Editor’s Note: Raising my son D (who is autistic) and contemplating what a religious education — whether in a day school or a Sunday school — has to offer children like him is something I’ve thought a lot about. While I never considered enrolling D in our local Sunday School or religious day school (because his needs were to great for them to accommodate), I know others in my community who have struggled to get their special needs children enrolled in a religious educational institution.
Indeed, because religious organizations are exempt from the Americans with Disabilities Act, it can be quite a process. After all, when it comes to disability and inclusion issues, despite good intentions, as my friend and disability advocate Jennifer Laszlo Mizrahi says, “Many religious institutions don’t even know what they don’t know.” She goes on to say:
It is up to people with disabilities, and the people who love them, to educate and advocate for people with disabilities in religious life. This is especially true in the context of enabling children with disabilities to have full access to religious education.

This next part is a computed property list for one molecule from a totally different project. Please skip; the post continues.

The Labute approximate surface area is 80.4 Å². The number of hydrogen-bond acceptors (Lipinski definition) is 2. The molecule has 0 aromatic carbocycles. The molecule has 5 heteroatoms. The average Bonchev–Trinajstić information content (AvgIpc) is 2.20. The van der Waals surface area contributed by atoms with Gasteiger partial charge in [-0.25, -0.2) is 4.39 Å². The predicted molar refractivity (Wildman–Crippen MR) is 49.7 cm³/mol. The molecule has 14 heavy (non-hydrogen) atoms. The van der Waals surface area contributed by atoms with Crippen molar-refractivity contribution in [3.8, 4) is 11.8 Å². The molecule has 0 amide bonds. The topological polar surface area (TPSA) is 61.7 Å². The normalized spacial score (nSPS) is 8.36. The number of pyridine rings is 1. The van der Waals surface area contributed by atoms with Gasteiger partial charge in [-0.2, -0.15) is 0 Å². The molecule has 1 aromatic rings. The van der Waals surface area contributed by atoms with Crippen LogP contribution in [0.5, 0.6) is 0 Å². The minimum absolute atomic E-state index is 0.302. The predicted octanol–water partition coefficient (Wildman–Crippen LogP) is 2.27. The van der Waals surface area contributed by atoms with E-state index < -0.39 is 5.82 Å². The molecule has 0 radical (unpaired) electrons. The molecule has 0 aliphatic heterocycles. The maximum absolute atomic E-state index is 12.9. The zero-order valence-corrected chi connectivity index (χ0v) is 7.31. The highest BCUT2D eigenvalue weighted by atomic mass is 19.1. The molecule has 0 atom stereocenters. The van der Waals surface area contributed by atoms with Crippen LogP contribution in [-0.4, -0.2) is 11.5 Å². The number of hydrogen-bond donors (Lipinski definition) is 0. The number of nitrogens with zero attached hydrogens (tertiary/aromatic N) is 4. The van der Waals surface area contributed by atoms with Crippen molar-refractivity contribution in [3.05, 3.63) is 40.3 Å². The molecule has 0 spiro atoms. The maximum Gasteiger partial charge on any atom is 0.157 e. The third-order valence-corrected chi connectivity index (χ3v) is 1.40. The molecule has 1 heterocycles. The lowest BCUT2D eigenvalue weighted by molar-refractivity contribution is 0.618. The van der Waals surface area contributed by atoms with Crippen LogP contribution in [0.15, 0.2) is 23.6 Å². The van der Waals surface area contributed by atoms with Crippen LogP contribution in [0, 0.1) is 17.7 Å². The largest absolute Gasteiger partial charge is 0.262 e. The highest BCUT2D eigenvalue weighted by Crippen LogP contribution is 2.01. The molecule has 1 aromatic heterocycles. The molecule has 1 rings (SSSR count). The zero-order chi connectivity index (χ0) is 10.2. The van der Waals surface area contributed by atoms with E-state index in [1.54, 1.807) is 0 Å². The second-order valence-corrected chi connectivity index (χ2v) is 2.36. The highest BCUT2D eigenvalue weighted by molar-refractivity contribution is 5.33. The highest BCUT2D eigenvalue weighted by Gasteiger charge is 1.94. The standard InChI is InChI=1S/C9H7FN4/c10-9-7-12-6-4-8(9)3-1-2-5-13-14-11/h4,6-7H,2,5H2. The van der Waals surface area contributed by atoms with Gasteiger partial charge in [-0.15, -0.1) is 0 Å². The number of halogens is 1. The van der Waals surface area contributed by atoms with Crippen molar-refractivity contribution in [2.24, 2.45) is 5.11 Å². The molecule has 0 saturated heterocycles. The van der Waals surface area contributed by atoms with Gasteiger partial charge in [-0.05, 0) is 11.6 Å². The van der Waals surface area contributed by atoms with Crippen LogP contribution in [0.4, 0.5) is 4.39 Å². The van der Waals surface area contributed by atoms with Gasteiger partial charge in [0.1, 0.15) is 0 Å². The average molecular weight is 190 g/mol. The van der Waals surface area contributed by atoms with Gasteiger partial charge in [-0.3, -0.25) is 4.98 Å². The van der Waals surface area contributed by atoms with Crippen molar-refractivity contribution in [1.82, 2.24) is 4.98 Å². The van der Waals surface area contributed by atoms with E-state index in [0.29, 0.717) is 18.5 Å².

In all likelihood, your child with special needs either goes to public school or a private school specifically designed to serve children with disabilities. Their teams are (or should be) steeped in knowledge around accommodations, IEPs, differentiated learning. That is generally not the case in most religious schools, so there is a learning curve.
Jennifer penned this extremely useful list of tips to help parents find success in religious educational institutions for their children with special needs. Faith inclusion expert Rev. Bill Gaventa and myself helped with editing and research. We hope these tips will help you, if you are seeking place for your special needs child in a religious educational setting, whether it be a religious day school or your mosque’s Sunday School.
Next: You are not alone.